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Leyton Orient Fans' Trust Official Website


Trusts: The Good, The Bad and The Orient

The following article appeared in issue 219 of the Leyton Orientear fanzine, and is reprinted below with their kind permission:

Leyton Orient Fans' Trust has been active for over a decade, with a basic mission to maximise supporters' influence over the running of our football club, promote community ownership, plus provide independent scrutiny of the match-day experience and off-field strategy of the owner: ensuring fans' views are heard.

There are currently 170 Supporters' Trusts in Britain, wielding varying degrees of influence. All the Trusts operate under the umbrella of Supporters Direct, which was set up in 2001 as a result of growing concerns about the stewardship of the game and the questionable activities of businessman owners of clubs - many of whom seemed hellbent on marginalising the fans from having a say as, in far too many cases, they either asset-stripped or hopelessly mismanaged.

Over the preceding years, crucial decisions were forced through that changed the way football operated in this country, with an explosion in income being hoovered up mostly by the clubs at the top of the professional pile. First, gate sharing for League games was withdrawn. Then, TV income from Sky was ring-fenced by the creation of the Premier League.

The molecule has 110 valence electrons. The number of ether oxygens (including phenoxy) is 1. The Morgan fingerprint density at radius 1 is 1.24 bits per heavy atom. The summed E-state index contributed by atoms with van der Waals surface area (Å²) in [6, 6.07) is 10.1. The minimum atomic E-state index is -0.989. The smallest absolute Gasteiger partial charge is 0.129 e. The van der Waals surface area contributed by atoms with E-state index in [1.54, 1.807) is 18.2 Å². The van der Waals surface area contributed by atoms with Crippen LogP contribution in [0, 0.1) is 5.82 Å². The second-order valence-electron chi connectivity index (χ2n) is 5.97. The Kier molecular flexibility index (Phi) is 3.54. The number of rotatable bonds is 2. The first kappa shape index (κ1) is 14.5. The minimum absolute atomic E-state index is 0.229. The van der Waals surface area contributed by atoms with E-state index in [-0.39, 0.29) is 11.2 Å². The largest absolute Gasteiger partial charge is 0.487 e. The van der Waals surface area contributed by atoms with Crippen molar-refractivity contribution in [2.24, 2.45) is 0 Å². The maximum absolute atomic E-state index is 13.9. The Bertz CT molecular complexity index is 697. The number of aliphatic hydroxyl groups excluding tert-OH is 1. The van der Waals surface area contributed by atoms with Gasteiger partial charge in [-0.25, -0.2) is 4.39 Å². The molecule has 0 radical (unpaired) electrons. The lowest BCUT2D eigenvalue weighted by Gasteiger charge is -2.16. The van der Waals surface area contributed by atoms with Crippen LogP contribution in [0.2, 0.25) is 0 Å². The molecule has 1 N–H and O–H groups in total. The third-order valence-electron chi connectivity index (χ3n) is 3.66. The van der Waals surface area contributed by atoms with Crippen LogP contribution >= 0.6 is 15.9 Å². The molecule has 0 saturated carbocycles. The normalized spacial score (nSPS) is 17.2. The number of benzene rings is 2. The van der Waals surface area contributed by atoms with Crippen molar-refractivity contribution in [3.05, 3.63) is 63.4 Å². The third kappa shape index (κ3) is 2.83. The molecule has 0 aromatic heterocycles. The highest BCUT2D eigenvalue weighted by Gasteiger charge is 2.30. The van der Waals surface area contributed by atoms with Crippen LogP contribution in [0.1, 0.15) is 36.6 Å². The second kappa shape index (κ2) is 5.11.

Rather than be sensible and match expenses to income, many owners decided to ridiculously overspend in order to try and reach the supposed financial nirvana of the PL, which has only resulted in ruin for some: big names such as Leeds, Sheffield Wednesday and now Portsmouth. And other untrustworthy and unaccountable owners have asset-stripped clubs or made crazy decisions: like fellow lower league concerns Chester, Wrexham and Darlington, who have consequently all flirted with oblivion. The stark fact that there have been 92 insolvencies in the top 5 English Leagues since 1992 is a sobering thought.

Sadly, many fans don't seem too bothered, provided their club survives and the owners "get the chequebook out" to stay competitive. But only the most stupid can't see it's a non-sustainable model: one which induces egomaniacal chairmen to overspend without much personal liability in most cases, or encourages the unscrupulous to asset-strip, whilst at the same time making the leagues much more predictable and less enjoyable as a competition.

There has also been a parallel trend to flog tatty overpriced merchandise and raise admission rate way beyond inflation, pricing some less wealthy and youngsters out of local grounds, with a result that punters are then more likely to see and support the same small handful of top teams via repeated TV and media exposure, which simply compounds the problem for the majority of smaller clubs.